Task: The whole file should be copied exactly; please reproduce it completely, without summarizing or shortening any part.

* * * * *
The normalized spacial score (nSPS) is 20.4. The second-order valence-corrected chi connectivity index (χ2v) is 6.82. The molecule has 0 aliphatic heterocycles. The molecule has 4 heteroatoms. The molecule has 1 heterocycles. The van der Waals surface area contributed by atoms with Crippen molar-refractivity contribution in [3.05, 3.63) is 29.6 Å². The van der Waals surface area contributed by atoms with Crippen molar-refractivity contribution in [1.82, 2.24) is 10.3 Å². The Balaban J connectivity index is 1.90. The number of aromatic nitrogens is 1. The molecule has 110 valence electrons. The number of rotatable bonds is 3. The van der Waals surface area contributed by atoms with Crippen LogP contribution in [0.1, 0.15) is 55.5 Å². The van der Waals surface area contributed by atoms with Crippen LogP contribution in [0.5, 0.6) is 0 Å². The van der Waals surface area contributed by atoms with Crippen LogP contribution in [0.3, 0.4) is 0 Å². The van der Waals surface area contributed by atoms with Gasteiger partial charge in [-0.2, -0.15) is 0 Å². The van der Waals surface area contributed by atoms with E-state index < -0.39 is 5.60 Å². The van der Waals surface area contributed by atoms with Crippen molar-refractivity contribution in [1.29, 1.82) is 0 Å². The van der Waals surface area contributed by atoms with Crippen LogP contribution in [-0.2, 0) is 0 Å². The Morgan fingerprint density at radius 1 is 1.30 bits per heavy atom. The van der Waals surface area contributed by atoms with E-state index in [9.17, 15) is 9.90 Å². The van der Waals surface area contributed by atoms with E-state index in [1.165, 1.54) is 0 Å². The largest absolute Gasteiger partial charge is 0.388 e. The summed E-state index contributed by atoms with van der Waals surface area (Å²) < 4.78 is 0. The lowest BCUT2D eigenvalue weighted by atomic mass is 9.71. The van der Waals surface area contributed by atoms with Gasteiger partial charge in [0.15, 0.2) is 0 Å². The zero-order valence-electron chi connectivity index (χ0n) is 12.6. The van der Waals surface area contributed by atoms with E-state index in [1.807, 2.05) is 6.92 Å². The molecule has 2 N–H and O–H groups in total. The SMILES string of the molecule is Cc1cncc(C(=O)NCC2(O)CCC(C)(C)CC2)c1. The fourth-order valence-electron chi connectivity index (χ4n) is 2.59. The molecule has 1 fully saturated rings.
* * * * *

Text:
The normalized spacial score (nSPS) is 20.4. The second-order valence-corrected chi connectivity index (χ2v) is 6.82. The molecule has 0 aliphatic heterocycles. The molecule has 4 heteroatoms. The molecule has 1 heterocycles. The van der Waals surface area contributed by atoms with Crippen molar-refractivity contribution in [3.05, 3.63) is 29.6 Å². The van der Waals surface area contributed by atoms with Crippen molar-refractivity contribution in [1.82, 2.24) is 10.3 Å². The Balaban J connectivity index is 1.90. The number of aromatic nitrogens is 1. The molecule has 110 valence electrons. The number of rotatable bonds is 3. The van der Waals surface area contributed by atoms with Crippen LogP contribution in [0.1, 0.15) is 55.5 Å². The van der Waals surface area contributed by atoms with Crippen LogP contribution in [0.5, 0.6) is 0 Å². The van der Waals surface area contributed by atoms with Crippen LogP contribution in [0.3, 0.4) is 0 Å². The van der Waals surface area contributed by atoms with Gasteiger partial charge in [-0.2, -0.15) is 0 Å². The van der Waals surface area contributed by atoms with E-state index < -0.39 is 5.60 Å². The van der Waals surface area contributed by atoms with Crippen molar-refractivity contribution in [1.29, 1.82) is 0 Å². The van der Waals surface area contributed by atoms with Crippen LogP contribution in [-0.2, 0) is 0 Å². The Morgan fingerprint density at radius 1 is 1.30 bits per heavy atom. The van der Waals surface area contributed by atoms with E-state index in [9.17, 15) is 9.90 Å². The van der Waals surface area contributed by atoms with E-state index in [1.165, 1.54) is 0 Å². The largest absolute Gasteiger partial charge is 0.388 e. The summed E-state index contributed by atoms with van der Waals surface area (Å²) < 4.78 is 0. The lowest BCUT2D eigenvalue weighted by atomic mass is 9.71. The van der Waals surface area contributed by atoms with Gasteiger partial charge in [0.15, 0.2) is 0 Å². The zero-order valence-electron chi connectivity index (χ0n) is 12.6. The van der Waals surface area contributed by atoms with E-state index in [1.807, 2.05) is 6.92 Å². The molecule has 2 N–H and O–H groups in total. The SMILES string of the molecule is Cc1cncc(C(=O)NCC2(O)CCC(C)(C)CC2)c1. The fourth-order valence-electron chi connectivity index (χ4n) is 2.59. The molecule has 1 fully saturated rings.